Why learning is hardPosted: September 3, 2016
If you think about education for long enough, one idea is inevitable. You will notice children learn with ease in their everyday lives. For instance, they learn the complicated task of speaking and understanding their native language without anything that we might regard as direct teaching.
If you wanted to teach a child this skill then it’s hard to imagine where you would start. Would there be lessons in the idea that a ‘ck’ sound is made by the back of the tongue against the roof of the mouth and a ‘t’ sound is made by the front of the tongue? It feels like a strange idea because it would be redundant.
Yet when it comes to school, learning seems to be such hard work. Students tend to need teachers to motivate them, either through traditional rewards and sanctions or by attempts at making the content more fun.
An obvious conclusion that you might draw from this contrast is that perhaps we should try to make school more natural. Natural is good. Perhaps it is our pressured, artificial, factory model of schooling that evaporates all the joy out of learning? Perhaps children should learn maths in the forest whilst playing with sticks or something?
Many reformers have followed this line of thought throughout history; figures including Rousseau and Herbert Spencer. The most up-to-date version is embodied by constructivist approaches to teaching which derive from Jerome Bruner’s work on discovery learning in the 1960s. The idea is to make learning more natural, more implicit, more discovery-orientated so that it mirrors the way that children learn to speak. We are told to avoid explicitly teaching content; we should abandon – or at least minimise – the process of simply telling students things.
But there’s a problem. Discovery learning has been exposed to modern research techniques and the results aren’t promising. Pure discovery methods are an abject failure. Sometimes, with plenty of guidance and a committed team of researchers, implicit methods generate a positive effect but the size of this effect is underwhelming. In general, the empirical evidence favours highly explicit approaches to teaching, where students are told the objectives, new content is fully explained and the teacher asks lots of questions to check for understanding.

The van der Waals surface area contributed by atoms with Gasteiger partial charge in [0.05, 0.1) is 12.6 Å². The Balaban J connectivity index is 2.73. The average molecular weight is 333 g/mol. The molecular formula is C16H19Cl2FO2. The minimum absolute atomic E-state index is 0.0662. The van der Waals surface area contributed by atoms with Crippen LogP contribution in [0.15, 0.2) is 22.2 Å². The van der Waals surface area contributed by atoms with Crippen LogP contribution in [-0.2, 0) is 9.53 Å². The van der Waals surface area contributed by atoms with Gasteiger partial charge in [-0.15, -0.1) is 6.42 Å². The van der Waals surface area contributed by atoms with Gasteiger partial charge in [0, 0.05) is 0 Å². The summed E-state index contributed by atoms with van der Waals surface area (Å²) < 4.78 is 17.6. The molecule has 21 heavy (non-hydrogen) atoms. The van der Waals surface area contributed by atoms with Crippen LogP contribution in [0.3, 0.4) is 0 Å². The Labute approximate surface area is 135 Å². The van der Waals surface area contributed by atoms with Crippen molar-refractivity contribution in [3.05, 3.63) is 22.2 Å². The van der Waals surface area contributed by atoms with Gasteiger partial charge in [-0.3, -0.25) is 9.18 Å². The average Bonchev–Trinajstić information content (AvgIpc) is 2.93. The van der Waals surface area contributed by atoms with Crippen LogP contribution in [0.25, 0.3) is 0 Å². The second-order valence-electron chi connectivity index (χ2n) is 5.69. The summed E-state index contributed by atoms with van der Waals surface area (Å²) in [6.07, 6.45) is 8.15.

Why is this?
The solution to this conundrum might lie in a theory developed by evolutionary psychologist, David C. Geary. He suggests that there are two kinds of information that we can learn. Biologically primary information is knowledge that we have evolved to acquire whereas biologically secondary information has not been subject to evolution in this way.
A good example of this difference is the difference between speaking and writing. Humans have been speaking to each other for a very long time. It’s hard to tell exactly when this capacity evolved but it is likely to go back at least few hundred thousand years. This is long enough to be affected by evolution. Individuals who picked-up language more quickly than others would have been at an advantage. So natural selection might have driven the evolution of a ‘module’ of mental processes optimised for language learning.
Yet writing only dates back a few thousand years. This means it’s much more recent; it’s been around for roughly a hundredth of the time that speaking has been around. This is far too short to have been substantially influenced by evolution. Although individuals may gain an advantage from being able to write, changes to brain structure due to writing are likely to be relatively minor (so far) compared to those driven by speaking.
This explains why learning to write is much more laborious than learning to speak. The module devoted to picking-up language effectively enables language learning to bypass the working memory constraints that affect biologically secondary knowledge. With writing, we can draw upon some of our speaking circuitry but it’s not sufficient. And so we have to proceed in small, discrete steps that are capable of being processed in working memory. This isn’t always fun and this is why we find that students need external factors to motivate them.
If Geary is correct then the pursuit of a more natural way of learning writing, maths or science is a unicorn hunt.
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